## Simulation of IVUS Image

1.5.1 Generation of the Simulated Arterial Structure

Considering the goal of simulating different arterial structures, we can classify them into three groups: tissue structures, nontissue structures, and artifacts. The spatial distribution of the scatterer number with a given DBC, a (R, &, Z) at point (R^ &, Z), has the following contributions:

where A(R), B(R, 0, Z), and C(R) are the contributions of tissue structures, nontissue structures, and artifacts respectively.

1. Tissue scatterers. These are determined by the contribution of the normal artery structures, corresponding to lumen, intima, media, and adventi-tia. Figure 1.20 shows a fc-layers spatial distribution of the scatterers for a simulated arterial image. These scatterers are simulated as radial Gaussian

Figure 1.20: A plane of k-layers simulated artery. The scatterer numbers are represented by the height coordinate in the figure.

distributions [23] centered in the average radius Rk and having standard deviation nk corresponding to each arterial structures. Tissue scatterers are represented by:

where ak is the maximal number of scatterers at R = Rk, k is the kth radial simulated tissue layer, and Rk is the radial layer average position.

2. Nontissue scatterers. These contributions can be made by structures formed by spatial calcium accumulation, which are characterized as having greater DBC density than the rest of the arterial structures. They are simulated by a Gaussian distribution in the radial, angular, and longitudinal arterial positions of the simulated structure:

( 1 ((R - Ri)2 (© - ©m)2 (Z - Zn)2)\ F(R, &, Z) = exp ^ . iJ -^^ + ^-^^)

where (i, m, n) correspond to the radial, angular, and longitudinal axes directions, (io, mo, no) are the structures number in radial, angular, and longitudinal directions, (bl, cm, d„) are the scatterer numbers that have a maximum at R = Ri ,& = ©m, and Z = Zn, (¡i, ym, vn) are the radial, angular, and longitudinal standard deviations, and (Ri, &m, Zn) are the radial, angular, and longitudinal average positions.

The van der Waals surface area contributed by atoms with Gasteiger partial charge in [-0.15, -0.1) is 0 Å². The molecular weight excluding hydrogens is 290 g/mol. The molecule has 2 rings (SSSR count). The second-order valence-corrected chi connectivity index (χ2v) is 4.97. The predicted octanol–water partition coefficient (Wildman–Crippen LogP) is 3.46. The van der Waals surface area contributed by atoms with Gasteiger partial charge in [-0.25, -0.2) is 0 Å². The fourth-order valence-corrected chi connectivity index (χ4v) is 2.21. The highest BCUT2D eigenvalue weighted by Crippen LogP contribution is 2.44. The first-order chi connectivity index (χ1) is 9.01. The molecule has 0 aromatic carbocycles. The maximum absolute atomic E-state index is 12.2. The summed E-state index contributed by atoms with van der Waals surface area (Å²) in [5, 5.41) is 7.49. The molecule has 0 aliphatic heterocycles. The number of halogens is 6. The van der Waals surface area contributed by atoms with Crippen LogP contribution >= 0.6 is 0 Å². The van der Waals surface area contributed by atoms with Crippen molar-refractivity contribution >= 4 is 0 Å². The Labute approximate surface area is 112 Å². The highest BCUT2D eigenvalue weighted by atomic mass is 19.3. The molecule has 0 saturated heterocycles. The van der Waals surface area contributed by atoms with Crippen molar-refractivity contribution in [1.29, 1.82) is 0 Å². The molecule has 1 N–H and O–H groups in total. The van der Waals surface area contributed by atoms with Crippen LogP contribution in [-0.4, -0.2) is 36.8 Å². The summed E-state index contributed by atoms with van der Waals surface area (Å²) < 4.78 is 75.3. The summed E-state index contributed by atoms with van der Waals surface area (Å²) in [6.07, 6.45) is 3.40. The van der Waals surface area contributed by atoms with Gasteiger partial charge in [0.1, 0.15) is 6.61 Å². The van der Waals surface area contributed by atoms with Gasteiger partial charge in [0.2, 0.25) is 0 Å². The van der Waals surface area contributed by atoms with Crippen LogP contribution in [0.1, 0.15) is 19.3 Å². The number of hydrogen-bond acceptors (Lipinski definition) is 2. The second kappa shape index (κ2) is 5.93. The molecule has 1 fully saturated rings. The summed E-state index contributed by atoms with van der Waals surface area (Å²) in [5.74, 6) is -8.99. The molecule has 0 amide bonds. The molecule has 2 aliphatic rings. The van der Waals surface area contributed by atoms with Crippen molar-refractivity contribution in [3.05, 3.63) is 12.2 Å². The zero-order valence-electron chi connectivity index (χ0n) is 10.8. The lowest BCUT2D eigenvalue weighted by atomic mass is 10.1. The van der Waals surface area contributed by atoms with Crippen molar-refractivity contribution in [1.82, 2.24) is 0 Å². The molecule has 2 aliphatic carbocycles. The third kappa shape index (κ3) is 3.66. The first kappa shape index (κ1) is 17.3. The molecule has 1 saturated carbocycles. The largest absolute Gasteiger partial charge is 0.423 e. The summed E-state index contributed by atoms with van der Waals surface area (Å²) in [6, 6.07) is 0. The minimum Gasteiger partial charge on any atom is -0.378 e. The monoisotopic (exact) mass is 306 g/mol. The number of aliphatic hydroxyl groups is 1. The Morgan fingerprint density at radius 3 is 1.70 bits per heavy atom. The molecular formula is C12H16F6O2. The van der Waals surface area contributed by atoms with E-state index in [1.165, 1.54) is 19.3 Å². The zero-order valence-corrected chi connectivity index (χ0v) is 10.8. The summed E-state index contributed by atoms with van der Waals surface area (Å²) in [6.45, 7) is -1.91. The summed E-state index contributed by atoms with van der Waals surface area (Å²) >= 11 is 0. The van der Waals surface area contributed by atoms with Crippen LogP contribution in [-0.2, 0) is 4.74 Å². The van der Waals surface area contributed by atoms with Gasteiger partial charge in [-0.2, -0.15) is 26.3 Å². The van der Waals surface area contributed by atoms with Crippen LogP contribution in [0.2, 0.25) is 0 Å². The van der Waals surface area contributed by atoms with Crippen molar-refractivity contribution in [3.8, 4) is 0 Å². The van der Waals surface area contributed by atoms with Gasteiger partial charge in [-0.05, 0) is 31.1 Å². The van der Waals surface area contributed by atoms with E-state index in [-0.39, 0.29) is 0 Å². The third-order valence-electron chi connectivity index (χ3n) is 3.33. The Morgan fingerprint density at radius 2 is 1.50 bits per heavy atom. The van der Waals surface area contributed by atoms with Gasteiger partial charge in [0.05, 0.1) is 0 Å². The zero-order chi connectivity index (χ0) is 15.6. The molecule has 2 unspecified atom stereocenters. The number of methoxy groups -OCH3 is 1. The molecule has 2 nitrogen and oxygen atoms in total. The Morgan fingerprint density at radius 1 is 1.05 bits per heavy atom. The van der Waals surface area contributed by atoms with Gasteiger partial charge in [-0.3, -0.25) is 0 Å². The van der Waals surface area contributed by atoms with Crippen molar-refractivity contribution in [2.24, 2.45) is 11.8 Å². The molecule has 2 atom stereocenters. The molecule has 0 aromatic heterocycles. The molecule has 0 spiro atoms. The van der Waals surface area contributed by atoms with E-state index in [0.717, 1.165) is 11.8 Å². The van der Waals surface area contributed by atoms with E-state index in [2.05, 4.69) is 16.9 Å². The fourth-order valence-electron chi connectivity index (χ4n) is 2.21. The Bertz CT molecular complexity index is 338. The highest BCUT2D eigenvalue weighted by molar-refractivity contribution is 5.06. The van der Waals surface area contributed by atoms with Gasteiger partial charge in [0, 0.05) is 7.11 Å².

3. Artifacts scatterers. In our model we consider the artifact caused by the sheathing transducer:

ao ~ \ 2a0 ' where ao is the scatterers number that has a maximum at R = Ro, ao is the artifact standard deviation, and Ro is the artifact radial average position.

1.5.2 1D Echogram Generation

To obtain a 1D echogram, an ultrasound pulse is generated in accordance with Eq. (1.4) and emitted from the transducer position. The pulse moves

Figure 1.21: The 1D echogramis obtained by fixing the angular position ©0 = © of the ultrasound beam (a). The total signal S(t) is only generated by the scatter-ers N© located at an angular position ©a < ©0 < ©b. The intensity distribution decreases with the depth penetration and the scatterers numbers N© through the beam path (b).

Figure 1.21: The 1D echogramis obtained by fixing the angular position ©0 = © of the ultrasound beam (a). The total signal S(t) is only generated by the scatter-ers N© located at an angular position ©a < ©0 < ©b. The intensity distribution decreases with the depth penetration and the scatterers numbers N© through the beam path (b).

axially through scatterers (Fig. 1.21(a)) and its intensity distribution decreases (Fig. 1.21(b)) with the penetration depth and the scatterers numbers in the ultrasound path given by Eq. (1.8). The echo amplitude is registered by the transducers (Fig. 1.22) as a signal function of time S(t) (Eq. 1.13). The value is transformed to penetration depth replacing t = x/c and normalized to gray scale. The spatial distribution of cross-section scatterers, a, is generated by i

lo 8

lo 8

Normalized time units

Figure 1.22: The corresponding echoes are finally transformed to normalized echo amplitude and then to gray-level scale versus time or penetration depth.

### Normalized time units

Figure 1.22: The corresponding echoes are finally transformed to normalized echo amplitude and then to gray-level scale versus time or penetration depth.

using Eq. (1.11). Figure 1.21 shows the simulations of N scatterers located in (Ri, &a < &j < ®b):

S(t, eo) = ' (">&> ± & j ) exp ( ) s-nct - «

where &o = (&a + &b)/2, Co defines the transducer constant parameters, and N& is the total scatterers number at the angular position 0a < & < 0b for a radial position Ri. The sum only operates on the scatterers located in the angular position 6a < & < 0b that is the focal transducer zone (Figs. 1.9(b) and 1.13). Therefore, Ne is the total scatterers number in this region. Equation (1.13) canbe written as a function of the penetration depth, replacing t = x/c. Equation (1.13) can be rewritten on gray-level scale as:

0 0